A male is much more likely to start a business in his father’s industry of employment than in other industries. For example, about eleven percent of entrepreneurs start firms in the same 2-digit industry as the father’s employment, which is substantially more than random allocation would suggest. This association is decreasing in entrepreneur IQ (as showed in the Figure) though those who follow their fathers remain overrepresented even in the highest-IQ entrepreneur groups.

Among the entrepreneurs that do not start up a firm in the exact same industry as their fathers’ employment, a whopping fifty percent start up a firm in a closely related industry. Dinner table human capital thus appears to play a role for a majority of entrepreneurs. However, while a large share of entrepreneurs open businesses in industries that are familiar to their families, there are only performance differences for children who follow their fathers in terms of very narrowly defined industries.

Rather than due to industry knowledge transmission from father to son, sons following fathers could be due to greater awareness of that industry, parental pressure or expectations to enter it, or because of similarities in tastes. None of these alternative explanations would imply that such entrepreneurs create greater value. We find that a venture founded by an entrepreneur who enters an industry where his father worked is noticeably different from other ventures both at founding and after four years of operation: They invest substantially more initial capital, are much more likely to survive four years, and have more employees. They are also much more likely to be positive outliers in the sense of having a large number of employees or high assets. We find a substantial premium in terms of startup performance when comparing ventures started by individuals whose father worked in that 5-sector industry with ventures started by individuals whose father did not.

We highlight the role of dinner table human capital to explain why sons follow their fathers, and successfully so. A complementary explanation is that parents actively help out, for example by providing cheap labor or by utilizing their network. To address this possibility, we analyze the subsample of entrepreneurs where the father had died before the founding date. Our estimates on selection into the same industry and on startup performance are almost as strong on this subsample. This suggests that the effects of parents helping out, although possibly quite important, is of a smaller magnitude than dinner table human capital provided during upbringing.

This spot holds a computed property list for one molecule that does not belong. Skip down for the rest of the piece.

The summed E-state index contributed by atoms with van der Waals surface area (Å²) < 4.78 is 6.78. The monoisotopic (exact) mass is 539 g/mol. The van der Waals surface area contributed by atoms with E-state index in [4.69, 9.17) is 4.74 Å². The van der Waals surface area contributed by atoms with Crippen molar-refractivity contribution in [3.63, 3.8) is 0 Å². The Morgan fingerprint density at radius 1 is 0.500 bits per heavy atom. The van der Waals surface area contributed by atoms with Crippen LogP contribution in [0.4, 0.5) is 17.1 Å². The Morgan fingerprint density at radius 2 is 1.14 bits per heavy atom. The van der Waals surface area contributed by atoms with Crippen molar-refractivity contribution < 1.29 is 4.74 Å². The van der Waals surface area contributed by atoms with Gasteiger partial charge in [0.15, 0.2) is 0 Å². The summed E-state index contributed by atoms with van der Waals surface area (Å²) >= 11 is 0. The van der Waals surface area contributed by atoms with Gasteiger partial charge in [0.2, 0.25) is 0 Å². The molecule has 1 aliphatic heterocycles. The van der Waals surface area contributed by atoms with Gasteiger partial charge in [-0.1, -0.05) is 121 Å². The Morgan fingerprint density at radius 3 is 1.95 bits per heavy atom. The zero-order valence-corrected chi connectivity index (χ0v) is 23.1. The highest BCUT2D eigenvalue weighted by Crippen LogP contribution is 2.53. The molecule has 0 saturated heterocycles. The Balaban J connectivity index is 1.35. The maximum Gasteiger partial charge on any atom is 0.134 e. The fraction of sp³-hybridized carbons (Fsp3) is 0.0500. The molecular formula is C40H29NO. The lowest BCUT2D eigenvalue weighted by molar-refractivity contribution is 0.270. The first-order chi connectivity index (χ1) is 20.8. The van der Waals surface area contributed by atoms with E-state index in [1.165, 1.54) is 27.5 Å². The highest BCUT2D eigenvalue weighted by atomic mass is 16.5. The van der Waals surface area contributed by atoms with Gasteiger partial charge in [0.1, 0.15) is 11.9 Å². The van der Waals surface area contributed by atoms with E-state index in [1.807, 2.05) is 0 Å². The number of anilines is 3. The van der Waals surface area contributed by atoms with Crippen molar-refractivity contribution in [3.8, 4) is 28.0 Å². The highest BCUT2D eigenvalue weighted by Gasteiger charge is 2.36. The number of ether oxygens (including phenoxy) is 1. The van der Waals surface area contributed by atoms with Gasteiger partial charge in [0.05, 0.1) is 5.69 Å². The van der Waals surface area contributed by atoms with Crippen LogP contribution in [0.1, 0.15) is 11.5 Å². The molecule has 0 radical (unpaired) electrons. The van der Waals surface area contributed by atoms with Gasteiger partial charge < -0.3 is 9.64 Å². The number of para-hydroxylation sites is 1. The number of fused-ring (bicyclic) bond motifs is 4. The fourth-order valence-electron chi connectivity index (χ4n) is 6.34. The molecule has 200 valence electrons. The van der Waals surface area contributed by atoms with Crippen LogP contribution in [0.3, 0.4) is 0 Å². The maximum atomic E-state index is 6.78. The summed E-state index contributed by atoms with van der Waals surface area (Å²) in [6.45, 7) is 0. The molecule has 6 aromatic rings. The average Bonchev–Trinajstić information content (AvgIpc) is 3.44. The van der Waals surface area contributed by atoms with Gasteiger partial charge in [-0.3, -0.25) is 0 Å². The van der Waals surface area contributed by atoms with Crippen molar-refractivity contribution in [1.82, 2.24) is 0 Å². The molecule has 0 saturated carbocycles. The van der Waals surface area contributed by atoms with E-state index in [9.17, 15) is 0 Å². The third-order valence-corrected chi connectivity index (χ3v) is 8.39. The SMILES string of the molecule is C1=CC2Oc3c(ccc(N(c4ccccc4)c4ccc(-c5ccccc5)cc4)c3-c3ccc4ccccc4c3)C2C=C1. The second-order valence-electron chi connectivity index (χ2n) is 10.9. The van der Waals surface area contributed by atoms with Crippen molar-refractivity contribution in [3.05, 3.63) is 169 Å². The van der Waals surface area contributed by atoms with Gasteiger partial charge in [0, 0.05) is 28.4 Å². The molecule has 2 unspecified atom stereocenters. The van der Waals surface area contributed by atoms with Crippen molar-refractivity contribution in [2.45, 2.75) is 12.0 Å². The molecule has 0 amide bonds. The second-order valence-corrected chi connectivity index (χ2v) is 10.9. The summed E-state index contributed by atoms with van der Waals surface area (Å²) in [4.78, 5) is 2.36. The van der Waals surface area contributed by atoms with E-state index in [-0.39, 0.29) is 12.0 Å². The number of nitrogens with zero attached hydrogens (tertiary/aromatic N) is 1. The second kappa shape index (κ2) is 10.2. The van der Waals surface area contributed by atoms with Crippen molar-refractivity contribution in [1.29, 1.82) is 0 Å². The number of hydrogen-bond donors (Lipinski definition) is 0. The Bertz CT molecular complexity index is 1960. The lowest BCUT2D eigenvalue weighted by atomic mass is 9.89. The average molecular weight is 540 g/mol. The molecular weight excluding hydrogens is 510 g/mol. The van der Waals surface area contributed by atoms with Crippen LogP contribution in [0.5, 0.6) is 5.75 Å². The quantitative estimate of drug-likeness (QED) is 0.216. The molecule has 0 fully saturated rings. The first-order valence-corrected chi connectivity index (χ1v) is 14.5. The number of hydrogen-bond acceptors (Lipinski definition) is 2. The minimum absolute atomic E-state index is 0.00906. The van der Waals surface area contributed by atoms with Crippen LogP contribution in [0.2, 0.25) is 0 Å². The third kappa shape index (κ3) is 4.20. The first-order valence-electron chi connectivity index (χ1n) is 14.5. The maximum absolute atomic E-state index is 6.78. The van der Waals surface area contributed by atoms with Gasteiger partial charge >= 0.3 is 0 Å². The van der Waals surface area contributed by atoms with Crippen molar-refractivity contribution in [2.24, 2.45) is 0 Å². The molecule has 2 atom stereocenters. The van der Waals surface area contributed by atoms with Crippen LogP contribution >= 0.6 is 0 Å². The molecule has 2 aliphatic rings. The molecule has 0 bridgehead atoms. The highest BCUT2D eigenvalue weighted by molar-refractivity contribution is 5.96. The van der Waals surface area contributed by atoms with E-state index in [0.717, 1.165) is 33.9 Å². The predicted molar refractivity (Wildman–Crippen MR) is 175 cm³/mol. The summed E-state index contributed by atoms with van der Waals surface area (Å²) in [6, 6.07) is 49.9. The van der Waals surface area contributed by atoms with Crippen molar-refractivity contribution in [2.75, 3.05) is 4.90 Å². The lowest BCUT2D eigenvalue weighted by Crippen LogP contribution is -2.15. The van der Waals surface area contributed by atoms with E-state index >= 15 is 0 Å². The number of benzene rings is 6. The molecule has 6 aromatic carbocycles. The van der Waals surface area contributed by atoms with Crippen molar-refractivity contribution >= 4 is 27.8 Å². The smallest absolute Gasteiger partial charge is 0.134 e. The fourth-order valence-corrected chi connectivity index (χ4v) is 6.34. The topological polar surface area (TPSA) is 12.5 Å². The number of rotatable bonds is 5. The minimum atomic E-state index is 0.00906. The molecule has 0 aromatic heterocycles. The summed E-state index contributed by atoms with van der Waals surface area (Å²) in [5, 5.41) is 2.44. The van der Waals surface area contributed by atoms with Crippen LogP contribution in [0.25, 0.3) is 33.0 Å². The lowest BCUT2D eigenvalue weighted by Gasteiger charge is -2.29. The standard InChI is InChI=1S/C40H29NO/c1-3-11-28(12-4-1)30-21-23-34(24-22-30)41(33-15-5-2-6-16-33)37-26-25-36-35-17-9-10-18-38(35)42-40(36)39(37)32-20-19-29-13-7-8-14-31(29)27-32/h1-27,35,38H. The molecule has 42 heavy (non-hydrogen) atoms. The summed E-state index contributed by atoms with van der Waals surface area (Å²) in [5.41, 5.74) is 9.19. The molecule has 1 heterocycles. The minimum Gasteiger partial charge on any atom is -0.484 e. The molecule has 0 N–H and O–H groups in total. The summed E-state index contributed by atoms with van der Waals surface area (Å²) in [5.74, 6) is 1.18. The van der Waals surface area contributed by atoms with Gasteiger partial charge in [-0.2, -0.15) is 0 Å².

We conducted a survey of entrepreneurs in order to explore the mechanisms through which industry knowledge is transferred from parents to children. About 3,800 entrepreneurs responded to the survey. With the usual caveat for surveys given limited response rates, a large majority, 84 percent, of same-industry entrepreneurs report that they acquired industry knowledge from their parents. Conversations at home and observing parents at work were the most frequent mechanisms for human capital transfer cited by survey respondents. Obtaining help from parents, through cheap labor or through access to networks, appears less common.

In order to assess the possible broader importance of dinner table human capital, we analyze whether non-entrepreneurs (i.e,. wage workers) also tend to follow their fathers. The patterns are similar. The fraction being employed in the same 2-digit (5-digit) industry as their father is 12.5 (5.5) percent. Previous work by document that young males often work at the same plant as their father. When we exclude such individuals from the sample, the fraction of non-entrepreneurs that work in the same industry is about ten percent (2-digit) or three percent (5-digit). Being employed in the same 5-digit industry as one’s father (but not at the same plant) yields a premium of about 4% in wages, after controlling for industry fixed effects. The value of dinner table human capital is substantial in the labor market but does not appear to be as valuable as it is for entrepreneurs.

The complete paper is available for download here.